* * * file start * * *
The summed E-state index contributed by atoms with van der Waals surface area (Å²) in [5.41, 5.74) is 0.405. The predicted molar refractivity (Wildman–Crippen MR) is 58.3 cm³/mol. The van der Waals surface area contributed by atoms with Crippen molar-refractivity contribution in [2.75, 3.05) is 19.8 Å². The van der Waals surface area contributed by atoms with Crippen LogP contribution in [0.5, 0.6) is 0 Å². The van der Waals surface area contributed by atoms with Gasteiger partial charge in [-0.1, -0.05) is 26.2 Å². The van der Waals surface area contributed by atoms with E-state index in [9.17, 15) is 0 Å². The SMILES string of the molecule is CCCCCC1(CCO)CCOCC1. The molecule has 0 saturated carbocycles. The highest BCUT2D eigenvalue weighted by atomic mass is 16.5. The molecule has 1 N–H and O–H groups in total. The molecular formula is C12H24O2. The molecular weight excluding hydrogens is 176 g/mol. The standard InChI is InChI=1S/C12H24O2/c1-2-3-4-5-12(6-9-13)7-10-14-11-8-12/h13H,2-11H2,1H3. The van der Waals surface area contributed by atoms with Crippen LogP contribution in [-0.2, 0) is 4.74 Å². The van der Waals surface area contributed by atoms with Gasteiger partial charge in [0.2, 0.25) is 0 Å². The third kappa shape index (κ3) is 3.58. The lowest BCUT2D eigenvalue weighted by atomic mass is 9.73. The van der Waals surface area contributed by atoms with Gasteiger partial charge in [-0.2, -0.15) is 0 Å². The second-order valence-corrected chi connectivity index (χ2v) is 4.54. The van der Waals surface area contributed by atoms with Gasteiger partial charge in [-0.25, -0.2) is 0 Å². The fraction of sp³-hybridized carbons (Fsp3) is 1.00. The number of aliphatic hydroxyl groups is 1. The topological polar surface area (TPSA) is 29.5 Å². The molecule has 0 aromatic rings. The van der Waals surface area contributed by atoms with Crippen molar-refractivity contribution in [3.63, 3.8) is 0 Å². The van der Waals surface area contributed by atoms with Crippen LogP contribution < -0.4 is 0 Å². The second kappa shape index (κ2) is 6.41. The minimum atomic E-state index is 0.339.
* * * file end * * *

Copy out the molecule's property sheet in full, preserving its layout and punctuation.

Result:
The summed E-state index contributed by atoms with van der Waals surface area (Å²) in [5.41, 5.74) is 0.405. The predicted molar refractivity (Wildman–Crippen MR) is 58.3 cm³/mol. The van der Waals surface area contributed by atoms with Crippen molar-refractivity contribution in [2.75, 3.05) is 19.8 Å². The van der Waals surface area contributed by atoms with Crippen LogP contribution in [0.5, 0.6) is 0 Å². The van der Waals surface area contributed by atoms with Gasteiger partial charge in [-0.1, -0.05) is 26.2 Å². The van der Waals surface area contributed by atoms with E-state index in [9.17, 15) is 0 Å². The SMILES string of the molecule is CCCCCC1(CCO)CCOCC1. The molecule has 0 saturated carbocycles. The highest BCUT2D eigenvalue weighted by atomic mass is 16.5. The molecule has 1 N–H and O–H groups in total. The molecular formula is C12H24O2. The molecular weight excluding hydrogens is 176 g/mol. The standard InChI is InChI=1S/C12H24O2/c1-2-3-4-5-12(6-9-13)7-10-14-11-8-12/h13H,2-11H2,1H3. The van der Waals surface area contributed by atoms with Crippen LogP contribution in [-0.2, 0) is 4.74 Å². The van der Waals surface area contributed by atoms with Gasteiger partial charge in [0.2, 0.25) is 0 Å². The third kappa shape index (κ3) is 3.58. The lowest BCUT2D eigenvalue weighted by atomic mass is 9.73. The van der Waals surface area contributed by atoms with Gasteiger partial charge in [-0.2, -0.15) is 0 Å². The second-order valence-corrected chi connectivity index (χ2v) is 4.54. The van der Waals surface area contributed by atoms with Gasteiger partial charge in [-0.25, -0.2) is 0 Å². The fraction of sp³-hybridized carbons (Fsp3) is 1.00. The number of aliphatic hydroxyl groups is 1. The topological polar surface area (TPSA) is 29.5 Å². The molecule has 0 aromatic rings. The van der Waals surface area contributed by atoms with Crippen molar-refractivity contribution in [3.63, 3.8) is 0 Å². The van der Waals surface area contributed by atoms with Crippen LogP contribution < -0.4 is 0 Å². The second kappa shape index (κ2) is 6.41. The minimum atomic E-state index is 0.339.